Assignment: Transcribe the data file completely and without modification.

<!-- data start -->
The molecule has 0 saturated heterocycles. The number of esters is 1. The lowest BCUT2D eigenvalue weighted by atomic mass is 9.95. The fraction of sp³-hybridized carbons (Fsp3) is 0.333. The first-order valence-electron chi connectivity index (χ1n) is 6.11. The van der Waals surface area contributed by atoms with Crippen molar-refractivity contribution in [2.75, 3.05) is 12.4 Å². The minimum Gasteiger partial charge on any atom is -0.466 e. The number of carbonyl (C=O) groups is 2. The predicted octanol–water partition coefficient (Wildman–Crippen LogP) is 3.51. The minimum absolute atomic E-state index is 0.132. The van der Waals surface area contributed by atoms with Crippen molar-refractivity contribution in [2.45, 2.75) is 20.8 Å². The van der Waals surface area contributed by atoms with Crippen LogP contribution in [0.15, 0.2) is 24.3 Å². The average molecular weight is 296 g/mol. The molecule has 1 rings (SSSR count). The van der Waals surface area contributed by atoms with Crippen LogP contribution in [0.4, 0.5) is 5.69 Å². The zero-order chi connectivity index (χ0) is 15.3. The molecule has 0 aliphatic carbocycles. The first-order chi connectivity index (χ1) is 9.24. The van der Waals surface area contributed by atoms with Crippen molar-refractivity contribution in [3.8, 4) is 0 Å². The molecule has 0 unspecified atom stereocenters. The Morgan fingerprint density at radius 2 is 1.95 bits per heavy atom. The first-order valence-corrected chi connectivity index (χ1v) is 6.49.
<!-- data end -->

The molecule has 0 saturated heterocycles. The number of esters is 1. The lowest BCUT2D eigenvalue weighted by atomic mass is 9.95. The fraction of sp³-hybridized carbons (Fsp3) is 0.333. The first-order valence-electron chi connectivity index (χ1n) is 6.11. The van der Waals surface area contributed by atoms with Crippen molar-refractivity contribution in [2.75, 3.05) is 12.4 Å². The minimum Gasteiger partial charge on any atom is -0.466 e. The number of carbonyl (C=O) groups is 2. The predicted octanol–water partition coefficient (Wildman–Crippen LogP) is 3.51. The minimum absolute atomic E-state index is 0.132. The van der Waals surface area contributed by atoms with Crippen molar-refractivity contribution in [2.45, 2.75) is 20.8 Å². The van der Waals surface area contributed by atoms with Crippen LogP contribution in [0.15, 0.2) is 24.3 Å². The average molecular weight is 296 g/mol. The molecule has 1 rings (SSSR count). The van der Waals surface area contributed by atoms with Crippen LogP contribution in [0.4, 0.5) is 5.69 Å². The zero-order chi connectivity index (χ0) is 15.3. The molecule has 0 aliphatic carbocycles. The first-order chi connectivity index (χ1) is 9.24. The van der Waals surface area contributed by atoms with Crippen molar-refractivity contribution in [3.8, 4) is 0 Å². The molecule has 0 unspecified atom stereocenters. The Morgan fingerprint density at radius 2 is 1.95 bits per heavy atom. The first-order valence-corrected chi connectivity index (χ1v) is 6.49.